Having a sensitivity to to the power of words has caused me to want to speak words of power over my boys. I want them to be so finely aware of their identity that the words others speak against them as they grow bears little weight on their understanding of who they are. On the way to school the other day, I began to tell Parker all the things I loved about him. I said, "Parky, did you know that you are smart?" He told me that he knew he was smart. I said "Did you know you are kind?" He said yes and I went on to ask him what it means to be kind. I wanted to see if he understood the words I was using to describe him. I told him a few more things and then said "what else are you?" He said "I'm brave." I asked him what it meant to be brave. He said it was when you do something even when you feel scared. We went on to mention several things that we thought Cash was, too. Brave, smart. Up until this point, we haven't really pointed out to Parker that Cash is considered "different." To him, he's just his little brother who follows him around and plays with his toys. He doesn't notice his almond shapes eyes or his low muscle tone. He just sees a person.
So, I said Parker, " did you know Bubba has something called Down syndrome?" I asked him if he
knew what it meant to have Down syndrome. He said no so I told him that sometimes people with Down syndrome might look different in their eyes. Especially grown ups with Down syndrome. I said, "did you know that some people may say that Bubba isn't smart because he looks different and has Down syndrome?" He audibly gasped. He couldn't believe that. He said, offended, "Well my bubba is smart." I said , "I know but sometimes people don't understand when people look different and it makes them think those people aren't smart." He responded, "Well, I have Down syndrome, too. I look different from everybody else and I'm smart!" Tears filled my eyes. Though he may not have meant the statement to be as profound as I took it, the Lord took that moment to speak directly to my heart. "It's that simple, Brooke. We are all Down syndrome." You. Me. The woman checking you out at the store. The man holding the sign at the corner. We are all different. Unique. And equally loved by our creator. It's funny how much my little humans teach me about loving people. How much they humble and surprise me. Their faith is simple and easy. They don't judge by the standards of the world but instead on what they see and feel from your heart. Sometimes I ask Parker who made him so smart. Very simply, he always states, "Jesus did."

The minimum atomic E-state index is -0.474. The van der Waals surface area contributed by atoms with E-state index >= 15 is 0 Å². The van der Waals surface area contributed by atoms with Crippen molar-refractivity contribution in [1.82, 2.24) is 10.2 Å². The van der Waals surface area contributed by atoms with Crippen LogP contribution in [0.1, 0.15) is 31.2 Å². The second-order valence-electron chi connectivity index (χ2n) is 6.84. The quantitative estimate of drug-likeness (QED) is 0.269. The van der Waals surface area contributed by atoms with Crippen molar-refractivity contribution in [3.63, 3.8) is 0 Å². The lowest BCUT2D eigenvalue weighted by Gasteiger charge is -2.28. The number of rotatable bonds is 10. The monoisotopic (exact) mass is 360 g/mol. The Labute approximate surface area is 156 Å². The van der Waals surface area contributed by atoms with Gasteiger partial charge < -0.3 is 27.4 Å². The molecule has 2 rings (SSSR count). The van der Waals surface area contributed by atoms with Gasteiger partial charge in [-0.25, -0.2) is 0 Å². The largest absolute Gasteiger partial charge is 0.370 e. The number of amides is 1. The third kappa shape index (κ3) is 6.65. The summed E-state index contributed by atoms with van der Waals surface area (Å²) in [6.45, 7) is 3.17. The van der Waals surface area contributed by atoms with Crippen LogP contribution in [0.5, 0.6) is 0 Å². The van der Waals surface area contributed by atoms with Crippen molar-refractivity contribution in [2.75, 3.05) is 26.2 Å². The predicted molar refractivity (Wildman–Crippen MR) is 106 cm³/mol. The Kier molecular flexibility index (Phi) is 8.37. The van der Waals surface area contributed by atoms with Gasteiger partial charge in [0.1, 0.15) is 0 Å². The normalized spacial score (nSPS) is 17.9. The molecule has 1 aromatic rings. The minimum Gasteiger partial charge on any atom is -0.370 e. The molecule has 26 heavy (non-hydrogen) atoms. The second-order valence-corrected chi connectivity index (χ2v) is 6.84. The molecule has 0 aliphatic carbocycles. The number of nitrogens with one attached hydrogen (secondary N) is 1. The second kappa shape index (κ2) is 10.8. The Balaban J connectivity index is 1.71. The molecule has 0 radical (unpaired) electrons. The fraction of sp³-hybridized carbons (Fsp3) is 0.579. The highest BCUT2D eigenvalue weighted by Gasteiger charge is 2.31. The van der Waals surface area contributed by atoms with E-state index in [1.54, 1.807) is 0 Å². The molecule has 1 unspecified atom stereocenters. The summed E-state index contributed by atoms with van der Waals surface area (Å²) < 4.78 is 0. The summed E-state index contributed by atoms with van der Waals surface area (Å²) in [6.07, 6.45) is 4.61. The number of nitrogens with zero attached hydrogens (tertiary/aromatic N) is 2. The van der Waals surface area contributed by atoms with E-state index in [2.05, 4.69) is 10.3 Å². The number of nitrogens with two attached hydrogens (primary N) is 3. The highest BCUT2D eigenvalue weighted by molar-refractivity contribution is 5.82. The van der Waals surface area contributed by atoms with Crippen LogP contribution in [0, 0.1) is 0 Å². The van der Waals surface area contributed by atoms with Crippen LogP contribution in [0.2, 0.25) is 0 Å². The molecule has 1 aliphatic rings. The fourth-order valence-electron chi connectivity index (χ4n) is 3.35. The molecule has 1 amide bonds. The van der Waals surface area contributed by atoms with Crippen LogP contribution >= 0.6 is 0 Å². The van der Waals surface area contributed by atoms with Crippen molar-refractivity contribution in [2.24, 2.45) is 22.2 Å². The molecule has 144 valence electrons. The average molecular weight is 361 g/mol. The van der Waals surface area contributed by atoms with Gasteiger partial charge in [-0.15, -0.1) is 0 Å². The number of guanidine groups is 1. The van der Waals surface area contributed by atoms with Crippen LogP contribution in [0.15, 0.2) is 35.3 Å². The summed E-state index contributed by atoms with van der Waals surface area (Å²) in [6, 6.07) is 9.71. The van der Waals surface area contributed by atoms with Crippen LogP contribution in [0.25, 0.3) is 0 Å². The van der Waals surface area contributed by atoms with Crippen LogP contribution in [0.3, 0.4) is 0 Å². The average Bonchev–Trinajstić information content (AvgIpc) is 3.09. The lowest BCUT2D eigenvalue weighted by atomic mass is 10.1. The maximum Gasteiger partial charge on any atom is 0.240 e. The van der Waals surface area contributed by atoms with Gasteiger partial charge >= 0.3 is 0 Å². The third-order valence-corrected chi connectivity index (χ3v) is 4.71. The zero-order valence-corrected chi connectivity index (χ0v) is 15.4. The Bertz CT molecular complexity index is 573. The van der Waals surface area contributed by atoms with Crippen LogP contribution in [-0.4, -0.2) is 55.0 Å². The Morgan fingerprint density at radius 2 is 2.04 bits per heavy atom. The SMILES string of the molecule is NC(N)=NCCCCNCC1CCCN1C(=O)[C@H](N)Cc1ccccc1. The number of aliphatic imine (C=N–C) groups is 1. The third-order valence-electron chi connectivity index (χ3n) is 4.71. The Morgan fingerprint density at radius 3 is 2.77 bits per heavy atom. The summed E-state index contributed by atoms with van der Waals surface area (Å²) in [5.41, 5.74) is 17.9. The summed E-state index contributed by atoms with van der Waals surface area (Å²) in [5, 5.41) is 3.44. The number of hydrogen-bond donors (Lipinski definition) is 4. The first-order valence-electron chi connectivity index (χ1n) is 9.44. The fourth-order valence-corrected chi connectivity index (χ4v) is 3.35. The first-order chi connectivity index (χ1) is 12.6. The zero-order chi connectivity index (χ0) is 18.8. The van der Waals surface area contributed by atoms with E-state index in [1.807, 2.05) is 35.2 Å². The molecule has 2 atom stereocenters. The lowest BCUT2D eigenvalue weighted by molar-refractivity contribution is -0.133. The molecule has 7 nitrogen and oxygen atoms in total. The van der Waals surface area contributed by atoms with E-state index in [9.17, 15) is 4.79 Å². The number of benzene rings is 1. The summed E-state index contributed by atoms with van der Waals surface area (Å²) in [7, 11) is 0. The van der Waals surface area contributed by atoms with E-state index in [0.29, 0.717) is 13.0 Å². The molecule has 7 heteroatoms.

It is so easy for me to forget that God loves that person that my pride avoids just as much as He loves me. It's a humbling thought to realize the depth of my sin and self righteousness and remember how much God's grace has rescued me from. For so long, especially after Cash's initial diagnosis, I believed the Lord owed me for being faithful to Him. For being a good person. Admitting some of what I consider to be my most shameful flaws is scary and embarrassing. But seeing how broken I was. How angry I was because I felt so "entitled" from God began to stir in me a new awareness for His grace. Seeing how shameful the darkest parts of me are made me acutely aware of how much I needed His grace. Not how much I deserved it. He has called us to have that same grace for one another.
But how complicated we make it. Female. Male. Black. White. Liberal. Conservative. This. That. It takes the simple words of my little boy to remind me how effortless the truth can really be. We are all Down syndrome. Different. Beautifully unique. Equally loved. Equally broken.